Hand Tools

Subject:
Re: furniture mortises vs plane mortises etc

Steve Voigt
John and Wiley,
I understand what you're saying, but in practice, levering the chisel to clear chips will accomplish the same thing. I know if I'm cutting a furniture mortise, every speck of mortise wall gets scraped more than once during the process.
For me, the main reason to keep the chisel vertical is that it makes it easier to avoid tilting the chisel right or left and screwing up the width. Again, that's for a furniture mortise.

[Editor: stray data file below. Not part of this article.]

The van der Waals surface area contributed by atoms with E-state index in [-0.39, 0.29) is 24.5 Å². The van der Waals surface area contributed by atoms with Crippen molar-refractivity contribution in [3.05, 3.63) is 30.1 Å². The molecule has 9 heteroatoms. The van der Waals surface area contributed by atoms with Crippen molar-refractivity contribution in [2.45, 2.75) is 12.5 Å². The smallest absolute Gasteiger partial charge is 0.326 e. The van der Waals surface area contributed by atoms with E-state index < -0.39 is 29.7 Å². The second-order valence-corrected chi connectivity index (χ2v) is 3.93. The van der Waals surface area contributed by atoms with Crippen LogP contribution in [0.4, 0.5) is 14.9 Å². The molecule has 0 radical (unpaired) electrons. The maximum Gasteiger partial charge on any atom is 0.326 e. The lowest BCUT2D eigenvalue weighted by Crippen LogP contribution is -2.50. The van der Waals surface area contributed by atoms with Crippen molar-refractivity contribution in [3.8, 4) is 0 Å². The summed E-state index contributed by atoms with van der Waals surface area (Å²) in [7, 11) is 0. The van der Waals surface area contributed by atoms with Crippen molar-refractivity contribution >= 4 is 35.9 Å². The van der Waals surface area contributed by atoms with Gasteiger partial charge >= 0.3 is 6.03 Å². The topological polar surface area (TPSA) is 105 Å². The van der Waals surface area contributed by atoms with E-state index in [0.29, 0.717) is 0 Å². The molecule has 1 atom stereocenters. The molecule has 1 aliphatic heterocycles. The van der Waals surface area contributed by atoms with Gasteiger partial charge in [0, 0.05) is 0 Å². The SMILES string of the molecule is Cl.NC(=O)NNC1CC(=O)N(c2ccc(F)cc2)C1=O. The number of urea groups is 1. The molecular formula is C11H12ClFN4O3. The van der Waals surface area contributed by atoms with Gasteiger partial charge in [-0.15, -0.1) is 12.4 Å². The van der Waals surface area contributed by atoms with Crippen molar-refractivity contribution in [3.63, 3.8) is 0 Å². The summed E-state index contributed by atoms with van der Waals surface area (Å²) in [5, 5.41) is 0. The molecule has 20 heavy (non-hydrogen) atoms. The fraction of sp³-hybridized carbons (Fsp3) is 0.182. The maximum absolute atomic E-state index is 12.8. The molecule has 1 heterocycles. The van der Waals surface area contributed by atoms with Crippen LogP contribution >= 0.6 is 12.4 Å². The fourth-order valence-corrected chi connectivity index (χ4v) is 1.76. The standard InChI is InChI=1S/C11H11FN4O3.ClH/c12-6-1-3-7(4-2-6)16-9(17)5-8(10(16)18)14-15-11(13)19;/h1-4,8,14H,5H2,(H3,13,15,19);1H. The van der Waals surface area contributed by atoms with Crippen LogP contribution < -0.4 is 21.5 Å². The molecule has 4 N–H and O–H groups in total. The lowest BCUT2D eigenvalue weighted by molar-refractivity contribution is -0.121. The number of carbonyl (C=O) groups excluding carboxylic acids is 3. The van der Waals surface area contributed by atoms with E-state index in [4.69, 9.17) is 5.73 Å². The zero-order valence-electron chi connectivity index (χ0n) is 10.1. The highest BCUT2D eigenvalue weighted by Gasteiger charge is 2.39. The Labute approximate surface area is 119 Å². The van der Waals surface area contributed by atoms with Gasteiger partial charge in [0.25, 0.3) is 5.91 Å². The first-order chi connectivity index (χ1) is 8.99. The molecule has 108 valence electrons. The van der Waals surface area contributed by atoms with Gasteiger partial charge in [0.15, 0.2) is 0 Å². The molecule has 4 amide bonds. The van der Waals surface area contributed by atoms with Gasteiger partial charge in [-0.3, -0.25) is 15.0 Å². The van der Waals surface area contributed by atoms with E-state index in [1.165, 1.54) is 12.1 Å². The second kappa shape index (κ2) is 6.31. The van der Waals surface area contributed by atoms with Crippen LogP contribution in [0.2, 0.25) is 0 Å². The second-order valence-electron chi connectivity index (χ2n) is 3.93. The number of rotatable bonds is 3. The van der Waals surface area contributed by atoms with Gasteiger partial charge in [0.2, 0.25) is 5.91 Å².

One advantage of Follansbee's approach is that you can deliver more power when the mallet strike is in line with the direction the chisel moves. So this is my approach when the walls are going to be pared and perpendicularity is not as essential…for example, in planemaking.
I started out mortising bench planes with a chisel, bevel down (like I'd do a furniture mortise). I later switched to roughing out with an outcannel gouge; that was a modest improvement. Finally I switched to an incannel gouge, used the way Follansbee uses a chisel, and that was better still. It's just faster. So, different approaches suit different situations.

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